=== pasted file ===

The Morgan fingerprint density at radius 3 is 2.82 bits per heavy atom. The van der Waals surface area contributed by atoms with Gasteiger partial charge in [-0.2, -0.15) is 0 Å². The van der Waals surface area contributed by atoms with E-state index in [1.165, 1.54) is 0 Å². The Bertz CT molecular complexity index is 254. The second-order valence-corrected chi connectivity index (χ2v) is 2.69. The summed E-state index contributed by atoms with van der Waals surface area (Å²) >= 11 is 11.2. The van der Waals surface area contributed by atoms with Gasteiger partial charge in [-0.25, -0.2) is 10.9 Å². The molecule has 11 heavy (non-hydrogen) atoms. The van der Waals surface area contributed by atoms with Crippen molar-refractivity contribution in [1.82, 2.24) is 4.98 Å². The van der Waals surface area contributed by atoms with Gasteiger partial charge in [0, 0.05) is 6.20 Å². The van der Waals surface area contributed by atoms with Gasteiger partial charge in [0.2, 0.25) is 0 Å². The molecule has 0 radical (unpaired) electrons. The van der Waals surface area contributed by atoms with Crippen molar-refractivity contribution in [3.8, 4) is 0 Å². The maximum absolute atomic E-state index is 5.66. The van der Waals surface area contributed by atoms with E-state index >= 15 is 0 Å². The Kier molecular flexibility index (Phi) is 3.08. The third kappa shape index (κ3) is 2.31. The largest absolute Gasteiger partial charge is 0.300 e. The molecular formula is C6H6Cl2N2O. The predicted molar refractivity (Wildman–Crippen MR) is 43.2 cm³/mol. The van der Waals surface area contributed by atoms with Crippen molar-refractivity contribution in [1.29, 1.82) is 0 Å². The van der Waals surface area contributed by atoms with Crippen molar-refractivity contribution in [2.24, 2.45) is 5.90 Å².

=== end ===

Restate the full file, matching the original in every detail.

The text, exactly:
The Morgan fingerprint density at radius 3 is 2.82 bits per heavy atom. The van der Waals surface area contributed by atoms with Gasteiger partial charge in [-0.2, -0.15) is 0 Å². The van der Waals surface area contributed by atoms with E-state index in [1.165, 1.54) is 0 Å². The Bertz CT molecular complexity index is 254. The second-order valence-corrected chi connectivity index (χ2v) is 2.69. The summed E-state index contributed by atoms with van der Waals surface area (Å²) >= 11 is 11.2. The van der Waals surface area contributed by atoms with Gasteiger partial charge in [-0.25, -0.2) is 10.9 Å². The molecule has 11 heavy (non-hydrogen) atoms. The van der Waals surface area contributed by atoms with Crippen molar-refractivity contribution in [1.82, 2.24) is 4.98 Å². The van der Waals surface area contributed by atoms with Gasteiger partial charge in [0, 0.05) is 6.20 Å². The van der Waals surface area contributed by atoms with Gasteiger partial charge in [0.2, 0.25) is 0 Å². The molecule has 0 radical (unpaired) electrons. The van der Waals surface area contributed by atoms with Crippen molar-refractivity contribution in [3.8, 4) is 0 Å². The maximum absolute atomic E-state index is 5.66. The van der Waals surface area contributed by atoms with E-state index >= 15 is 0 Å². The Kier molecular flexibility index (Phi) is 3.08. The third kappa shape index (κ3) is 2.31. The largest absolute Gasteiger partial charge is 0.300 e. The molecular formula is C6H6Cl2N2O. The predicted molar refractivity (Wildman–Crippen MR) is 43.2 cm³/mol. The van der Waals surface area contributed by atoms with Crippen molar-refractivity contribution in [1.29, 1.82) is 0 Å². The van der Waals surface area contributed by atoms with Crippen molar-refractivity contribution in [2.24, 2.45) is 5.90 Å².